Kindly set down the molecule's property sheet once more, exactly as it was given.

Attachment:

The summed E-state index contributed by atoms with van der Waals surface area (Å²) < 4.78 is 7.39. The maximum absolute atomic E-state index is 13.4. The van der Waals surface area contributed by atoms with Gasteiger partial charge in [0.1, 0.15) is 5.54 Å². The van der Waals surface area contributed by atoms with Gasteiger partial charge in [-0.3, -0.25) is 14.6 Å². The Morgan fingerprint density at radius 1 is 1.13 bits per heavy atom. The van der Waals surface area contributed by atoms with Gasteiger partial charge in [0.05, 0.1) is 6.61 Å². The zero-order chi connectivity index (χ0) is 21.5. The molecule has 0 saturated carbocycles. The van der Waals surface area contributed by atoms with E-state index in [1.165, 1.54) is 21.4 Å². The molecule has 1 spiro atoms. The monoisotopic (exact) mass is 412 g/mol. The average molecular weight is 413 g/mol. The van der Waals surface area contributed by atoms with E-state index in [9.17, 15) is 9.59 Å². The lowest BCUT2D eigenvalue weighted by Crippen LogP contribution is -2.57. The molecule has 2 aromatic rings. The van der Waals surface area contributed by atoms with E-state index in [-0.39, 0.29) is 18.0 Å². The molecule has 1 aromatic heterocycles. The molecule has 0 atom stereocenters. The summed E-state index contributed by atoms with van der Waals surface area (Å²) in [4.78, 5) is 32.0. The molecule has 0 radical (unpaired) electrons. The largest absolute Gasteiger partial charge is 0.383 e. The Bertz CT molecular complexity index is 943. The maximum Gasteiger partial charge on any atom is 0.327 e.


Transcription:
The summed E-state index contributed by atoms with van der Waals surface area (Å²) < 4.78 is 7.39. The maximum absolute atomic E-state index is 13.4. The van der Waals surface area contributed by atoms with Gasteiger partial charge in [0.1, 0.15) is 5.54 Å². The van der Waals surface area contributed by atoms with Gasteiger partial charge in [-0.3, -0.25) is 14.6 Å². The Morgan fingerprint density at radius 1 is 1.13 bits per heavy atom. The van der Waals surface area contributed by atoms with Gasteiger partial charge in [0.05, 0.1) is 6.61 Å². The zero-order chi connectivity index (χ0) is 21.5. The molecule has 0 saturated carbocycles. The van der Waals surface area contributed by atoms with E-state index in [1.165, 1.54) is 21.4 Å². The molecule has 1 spiro atoms. The monoisotopic (exact) mass is 412 g/mol. The average molecular weight is 413 g/mol. The van der Waals surface area contributed by atoms with E-state index in [9.17, 15) is 9.59 Å². The lowest BCUT2D eigenvalue weighted by Crippen LogP contribution is -2.57. The molecule has 2 aromatic rings. The van der Waals surface area contributed by atoms with E-state index in [-0.39, 0.29) is 18.0 Å². The molecule has 1 aromatic heterocycles. The molecule has 0 atom stereocenters. The summed E-state index contributed by atoms with van der Waals surface area (Å²) in [4.78, 5) is 32.0. The molecule has 0 radical (unpaired) electrons. The largest absolute Gasteiger partial charge is 0.383 e. The Bertz CT molecular complexity index is 943. The maximum Gasteiger partial charge on any atom is 0.327 e.